Sil­ver lin­ing in Mets’ de­feat

De­spite ag­o­niz­ing 3-0 loss to Gi­ants in NL wild-card game, reach­ing play­offs ac­com­plish­ment for banged-up New York

Daily Freeman (Kingston, NY) - - SPORTS - By Ron­ald Blum

NEW YORK >> The Mets basked in de­feat.

Sure, they were dis­ap­pointed. But there were no tears, not a shred of frus­tra­tion. In­stead, there was — to a man — a sense of ac­com­plish­ment.

Their start­ing lineup in­cluded just three bat­ters who were on the field for the sea­son opener in Kansas City.

Their third base­man and cap­tain didn’t play af­ter May 27.

Their start­ing first base­man had 23 at-bats af­ter May 20.

Their sec­ond base­man was done for the year on Aug. 27.

Their short­stop was play­ing on a bum knee.

Their reg­u­lar catcher was benched af­ter driv­ing in one run in the sea­son’s fi­nal month.

Their star slug­ger, strug­gling with a strained quadri­ceps, hit one home run af­ter Sept. 11.

And four of their five highly touted pro­jected start­ing pitch­ers were on the side­lines af­ter sea­sons more no­table for sur-

geries than strike­outs.

In a sea­son when MRIs were dis­cussed more of­ten than ERAs, not even seven shutout in­nings from Noah Syn­der­gaard was enough, given the dec­i­mated of­fense for the de­fend­ing NL cham­pi­ons.

“I’m really proud of these guys, to han­dle all that ad­ver­sity,” Syn­der­gaard said af­ter Wed­nes­day night’s sea­son-end­ing 3-0 loss in the NL wild­card game to Madi­son Bum­gar­ner and the San Fran­cisco Gi­ants.

Last year, they won

their first NL pen­nant since 2000, re­viv­ing a fran­chise that seemed to be on spin cy­cle af­ter the Bernard Mad­off Ponzi scheme. And this year they filled the seats reg­u­larly at Citi Field, which rocked with en­ergy as they over­took the Yan­kees in local tele­vi­sion rat­ings. Just 60-62 in midAu­gust, they man­aged to fin­ish 87-75 and clinch a play­off berth with a game to spare.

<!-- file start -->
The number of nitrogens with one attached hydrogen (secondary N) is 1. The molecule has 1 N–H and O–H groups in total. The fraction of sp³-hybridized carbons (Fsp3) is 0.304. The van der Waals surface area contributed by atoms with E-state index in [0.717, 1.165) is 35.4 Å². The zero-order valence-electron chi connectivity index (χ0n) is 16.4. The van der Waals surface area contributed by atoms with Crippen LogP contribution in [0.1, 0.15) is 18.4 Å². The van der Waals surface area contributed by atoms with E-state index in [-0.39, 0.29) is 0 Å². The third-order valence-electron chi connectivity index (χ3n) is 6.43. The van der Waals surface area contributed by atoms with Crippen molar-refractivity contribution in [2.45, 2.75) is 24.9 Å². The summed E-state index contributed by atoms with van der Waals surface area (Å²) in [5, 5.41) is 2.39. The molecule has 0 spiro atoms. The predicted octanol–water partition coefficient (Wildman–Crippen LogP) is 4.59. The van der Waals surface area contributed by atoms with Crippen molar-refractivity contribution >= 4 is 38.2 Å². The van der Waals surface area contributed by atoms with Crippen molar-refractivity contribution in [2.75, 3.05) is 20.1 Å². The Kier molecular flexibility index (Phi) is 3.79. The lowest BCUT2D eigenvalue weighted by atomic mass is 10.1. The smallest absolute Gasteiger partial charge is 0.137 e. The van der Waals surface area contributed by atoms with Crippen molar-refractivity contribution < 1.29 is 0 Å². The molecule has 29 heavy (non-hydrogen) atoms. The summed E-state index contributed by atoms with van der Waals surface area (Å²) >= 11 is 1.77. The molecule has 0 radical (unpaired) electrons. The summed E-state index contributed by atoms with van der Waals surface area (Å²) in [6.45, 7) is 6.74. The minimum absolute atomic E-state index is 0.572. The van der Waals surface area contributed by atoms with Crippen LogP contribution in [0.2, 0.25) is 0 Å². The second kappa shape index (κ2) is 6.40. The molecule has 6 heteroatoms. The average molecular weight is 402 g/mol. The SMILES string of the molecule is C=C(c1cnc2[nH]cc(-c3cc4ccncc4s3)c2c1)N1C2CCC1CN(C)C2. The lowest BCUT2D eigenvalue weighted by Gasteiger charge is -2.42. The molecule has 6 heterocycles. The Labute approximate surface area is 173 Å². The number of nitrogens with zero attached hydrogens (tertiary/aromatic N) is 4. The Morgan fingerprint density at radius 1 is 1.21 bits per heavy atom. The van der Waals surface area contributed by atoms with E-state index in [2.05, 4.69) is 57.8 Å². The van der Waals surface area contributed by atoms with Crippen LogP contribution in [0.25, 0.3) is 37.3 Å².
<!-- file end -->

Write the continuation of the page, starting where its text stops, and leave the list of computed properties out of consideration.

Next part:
“I don’t think you can say enough for what these guys did,” said Ja­cob deGrom, one of the in­jured star pitch­ers. “Every­body was pretty much count­ing us out at one point, and we bat­tled back . ... I’m proud to call them my


Syn­der­gaard pitched up to his Thor nick­name , strik­ing out 10 and walk­ing three, throw­ing 42 thun­der­bolts to 98 mph or higher — more than Philadel­phia or Cleve­land’s pitch­ers all sea­son, ac­cord­ing to In­side Edge. Cur­tis Gran­der­son made a run-sav­ing catch in a Wil­lie Mays im­per­son­ation.

But Jeurys Fa­milia gave up a three-run homer to Conor Gil­laspie in the ninth in­ning, a drive into the right-field bullpens that stunned the Citi Field crowd into si­lence.

No more come­backs. No more hope.

“They’re hurt­ing, but

there’s no rea­son to be,” Mets man­ager Terry Collins said . “They were writ­ten off so many times this sum­mer and yet they kept fight­ing back . ... You’ve got to have spe­cial peo­ple and spe­cial char­ac­ter to play in this town and in this en­vi­ron­ment, and that’s in that room.”

Last year, Fa­milia al­lowed a ty­ing home run to Alex Gor­don in the ninth of the World Se­ries opener, and he was charged with three blown saves — partly be­cause of his de­fense. He knew the 96 mph of­fer­ing to Gil­laspie would be a home run as soon as the bat made con­tact.

“I missed the lo­ca­tion,” he said.


Jeurys Fa­milia walks off the field at the end of the top of the ninth in­ning af­ter giv­ing up a three­run home run to Conor Gil­laspie in Mets’ 3-0 loss to Gi­ants in the NL wild­card game.

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